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From her studio in Chagford, Dartmoor, Devon UK, Alison West produces porcelain and stoneware tableware and vessels created by saggar firing to achieve a natural surface pattern. Saggar firing is a process in which carefully prepared pots are placed in a container (a saggar) together with locally sourced combustible materials ranging from pine cones, beech nuts, grasses, fungi, ferns, seaweed from the Devon coast, wood shavings and naturally occurring minerals. The saggar is fired in a gas kiln to create natural surface pattern as the materials burn away leaving each piece uniquely marked.
Unlike raku or glazing, the colouring of a saggar fired pot occurs from the moment the kiln is lit until the pot has completely cooled.
Tableware is high-fired porcelain or Cornish Stoneware. It is durable, functional and sealed for stain resistance, food safety and is dishwasher proof. Vases and vessels are decorative, fired with plants that leave impressions on the pots.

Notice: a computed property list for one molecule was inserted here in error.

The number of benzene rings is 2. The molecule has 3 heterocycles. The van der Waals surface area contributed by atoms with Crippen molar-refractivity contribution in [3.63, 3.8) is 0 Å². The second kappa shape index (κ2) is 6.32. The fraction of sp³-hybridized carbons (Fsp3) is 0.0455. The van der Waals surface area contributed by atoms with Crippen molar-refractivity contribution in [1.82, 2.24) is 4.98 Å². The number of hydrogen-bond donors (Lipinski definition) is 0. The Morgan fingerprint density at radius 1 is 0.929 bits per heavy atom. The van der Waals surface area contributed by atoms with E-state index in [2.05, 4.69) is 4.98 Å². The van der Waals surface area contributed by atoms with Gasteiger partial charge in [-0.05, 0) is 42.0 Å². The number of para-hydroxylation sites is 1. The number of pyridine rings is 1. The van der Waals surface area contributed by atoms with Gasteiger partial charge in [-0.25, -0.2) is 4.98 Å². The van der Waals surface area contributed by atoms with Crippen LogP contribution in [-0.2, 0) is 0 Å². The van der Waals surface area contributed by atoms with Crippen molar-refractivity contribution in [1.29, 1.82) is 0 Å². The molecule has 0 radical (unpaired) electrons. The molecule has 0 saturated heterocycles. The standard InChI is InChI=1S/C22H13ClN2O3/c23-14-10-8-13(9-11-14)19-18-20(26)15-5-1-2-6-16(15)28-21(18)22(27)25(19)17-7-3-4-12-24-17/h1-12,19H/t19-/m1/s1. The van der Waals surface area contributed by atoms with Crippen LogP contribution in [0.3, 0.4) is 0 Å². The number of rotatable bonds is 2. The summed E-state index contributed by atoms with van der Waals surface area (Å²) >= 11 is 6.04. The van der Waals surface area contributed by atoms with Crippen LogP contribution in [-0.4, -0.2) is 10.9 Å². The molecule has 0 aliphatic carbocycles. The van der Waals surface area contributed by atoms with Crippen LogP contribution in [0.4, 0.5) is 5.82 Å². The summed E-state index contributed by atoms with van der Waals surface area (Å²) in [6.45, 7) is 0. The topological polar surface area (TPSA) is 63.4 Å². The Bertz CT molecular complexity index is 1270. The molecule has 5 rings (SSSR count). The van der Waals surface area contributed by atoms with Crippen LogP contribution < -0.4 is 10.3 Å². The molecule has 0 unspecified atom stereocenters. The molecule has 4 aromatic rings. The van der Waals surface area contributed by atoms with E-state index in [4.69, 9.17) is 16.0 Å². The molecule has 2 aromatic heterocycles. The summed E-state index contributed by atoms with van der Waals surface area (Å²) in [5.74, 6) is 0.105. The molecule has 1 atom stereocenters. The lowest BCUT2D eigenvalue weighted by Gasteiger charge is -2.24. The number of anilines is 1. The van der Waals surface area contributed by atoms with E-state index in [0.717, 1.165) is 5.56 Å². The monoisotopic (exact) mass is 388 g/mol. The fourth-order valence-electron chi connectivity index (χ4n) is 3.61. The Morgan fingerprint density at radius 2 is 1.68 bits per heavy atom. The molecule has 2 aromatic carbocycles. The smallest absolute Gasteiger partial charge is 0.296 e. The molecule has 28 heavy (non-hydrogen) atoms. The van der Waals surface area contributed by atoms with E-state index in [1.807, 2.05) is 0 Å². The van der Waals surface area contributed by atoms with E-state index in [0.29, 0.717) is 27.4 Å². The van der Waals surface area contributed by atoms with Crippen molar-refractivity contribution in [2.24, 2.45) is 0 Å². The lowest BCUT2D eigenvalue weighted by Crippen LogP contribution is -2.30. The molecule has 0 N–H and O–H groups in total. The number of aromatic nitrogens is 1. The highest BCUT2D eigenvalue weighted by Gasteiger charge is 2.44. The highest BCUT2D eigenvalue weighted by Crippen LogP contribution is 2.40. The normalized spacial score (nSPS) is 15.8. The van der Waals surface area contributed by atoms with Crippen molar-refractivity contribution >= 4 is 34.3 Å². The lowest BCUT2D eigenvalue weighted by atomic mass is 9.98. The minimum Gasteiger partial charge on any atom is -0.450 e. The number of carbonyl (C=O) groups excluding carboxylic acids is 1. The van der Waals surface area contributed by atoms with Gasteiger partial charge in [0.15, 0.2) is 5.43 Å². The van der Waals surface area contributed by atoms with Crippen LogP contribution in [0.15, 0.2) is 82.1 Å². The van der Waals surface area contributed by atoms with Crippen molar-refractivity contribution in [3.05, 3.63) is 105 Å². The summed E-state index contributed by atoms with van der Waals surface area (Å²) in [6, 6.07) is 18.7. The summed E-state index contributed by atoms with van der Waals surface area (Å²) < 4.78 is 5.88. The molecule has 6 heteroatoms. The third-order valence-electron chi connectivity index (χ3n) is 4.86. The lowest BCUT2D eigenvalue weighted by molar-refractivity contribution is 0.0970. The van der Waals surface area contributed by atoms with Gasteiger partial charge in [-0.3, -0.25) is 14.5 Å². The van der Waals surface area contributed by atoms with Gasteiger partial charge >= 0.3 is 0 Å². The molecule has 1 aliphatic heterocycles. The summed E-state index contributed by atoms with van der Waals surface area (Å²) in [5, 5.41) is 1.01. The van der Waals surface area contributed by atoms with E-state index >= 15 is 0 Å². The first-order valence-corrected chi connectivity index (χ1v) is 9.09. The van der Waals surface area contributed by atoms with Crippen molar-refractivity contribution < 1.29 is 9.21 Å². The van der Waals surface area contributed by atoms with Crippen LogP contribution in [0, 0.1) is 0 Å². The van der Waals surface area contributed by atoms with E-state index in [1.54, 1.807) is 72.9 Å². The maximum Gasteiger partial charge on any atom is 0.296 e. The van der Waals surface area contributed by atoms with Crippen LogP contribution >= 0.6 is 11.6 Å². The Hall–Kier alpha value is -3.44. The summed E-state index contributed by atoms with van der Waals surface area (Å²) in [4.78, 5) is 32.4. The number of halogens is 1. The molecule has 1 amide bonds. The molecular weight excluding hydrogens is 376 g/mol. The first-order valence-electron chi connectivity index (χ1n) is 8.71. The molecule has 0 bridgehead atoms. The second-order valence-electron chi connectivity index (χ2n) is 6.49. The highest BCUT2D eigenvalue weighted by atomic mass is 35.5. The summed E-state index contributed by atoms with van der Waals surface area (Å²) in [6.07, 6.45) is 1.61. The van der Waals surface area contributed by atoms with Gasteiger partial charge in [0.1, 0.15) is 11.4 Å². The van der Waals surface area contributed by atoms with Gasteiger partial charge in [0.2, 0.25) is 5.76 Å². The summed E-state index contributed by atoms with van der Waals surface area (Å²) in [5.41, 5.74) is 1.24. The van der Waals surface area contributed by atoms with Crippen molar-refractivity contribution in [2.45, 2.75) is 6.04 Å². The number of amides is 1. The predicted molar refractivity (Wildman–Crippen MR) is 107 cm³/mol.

My curiosity in ceramics was aroused whilst living in a traditional pottery area in Japan and encouraged me to explore the medium at greater depth. I trained with Bruce Chivers on my return to the UK.
I am drawn towards the challenges of the wheel, the physicality of throwing and the capricious qualities of porcelain, a material I find demanding and absorbing.
My pots reflect the experience of living in Japan - I do not consciously aim to create Japanese style pots, but there is an influence of traditional form.
I am inspired by work decorated by flame and fire that reflects the process of making and firing. I fire in a sagger (a container) packed with organic combustible material in which pots are buried.
The sagger is sealed and placed in a gas kiln and fired slowly. The natural materials collected from Dartmoor and the Devon coast turn from solid to gas and transfer colour, pattern and texture to the pot. The combination of the elements permeate the clay and create unique, unrepeatable surfaces.